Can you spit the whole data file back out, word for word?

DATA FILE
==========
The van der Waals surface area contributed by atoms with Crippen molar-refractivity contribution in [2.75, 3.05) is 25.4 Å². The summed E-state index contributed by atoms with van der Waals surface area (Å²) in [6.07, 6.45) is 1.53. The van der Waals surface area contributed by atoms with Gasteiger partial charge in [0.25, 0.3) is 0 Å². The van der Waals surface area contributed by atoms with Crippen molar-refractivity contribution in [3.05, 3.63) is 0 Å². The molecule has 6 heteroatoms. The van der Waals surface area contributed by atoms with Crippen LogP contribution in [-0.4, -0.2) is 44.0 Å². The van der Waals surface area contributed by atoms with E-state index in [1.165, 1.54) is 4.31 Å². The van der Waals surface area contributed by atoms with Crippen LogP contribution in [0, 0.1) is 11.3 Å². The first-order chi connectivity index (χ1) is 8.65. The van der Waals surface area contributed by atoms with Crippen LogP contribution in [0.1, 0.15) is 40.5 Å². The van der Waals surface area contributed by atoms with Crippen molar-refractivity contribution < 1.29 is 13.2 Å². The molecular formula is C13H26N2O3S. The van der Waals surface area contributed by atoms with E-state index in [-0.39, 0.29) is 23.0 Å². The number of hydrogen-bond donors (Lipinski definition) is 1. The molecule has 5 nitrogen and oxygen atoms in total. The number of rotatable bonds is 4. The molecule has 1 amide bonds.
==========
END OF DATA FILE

The van der Waals surface area contributed by atoms with Crippen molar-refractivity contribution in [2.75, 3.05) is 25.4 Å². The summed E-state index contributed by atoms with van der Waals surface area (Å²) in [6.07, 6.45) is 1.53. The van der Waals surface area contributed by atoms with Gasteiger partial charge in [0.25, 0.3) is 0 Å². The van der Waals surface area contributed by atoms with Crippen molar-refractivity contribution in [3.05, 3.63) is 0 Å². The molecule has 6 heteroatoms. The van der Waals surface area contributed by atoms with Crippen LogP contribution in [-0.4, -0.2) is 44.0 Å². The van der Waals surface area contributed by atoms with E-state index in [1.165, 1.54) is 4.31 Å². The van der Waals surface area contributed by atoms with Crippen LogP contribution in [0, 0.1) is 11.3 Å². The first-order chi connectivity index (χ1) is 8.65. The van der Waals surface area contributed by atoms with Crippen LogP contribution in [0.1, 0.15) is 40.5 Å². The van der Waals surface area contributed by atoms with Crippen molar-refractivity contribution < 1.29 is 13.2 Å². The molecular formula is C13H26N2O3S. The van der Waals surface area contributed by atoms with E-state index in [-0.39, 0.29) is 23.0 Å². The number of hydrogen-bond donors (Lipinski definition) is 1. The molecule has 5 nitrogen and oxygen atoms in total. The number of rotatable bonds is 4. The molecule has 1 amide bonds.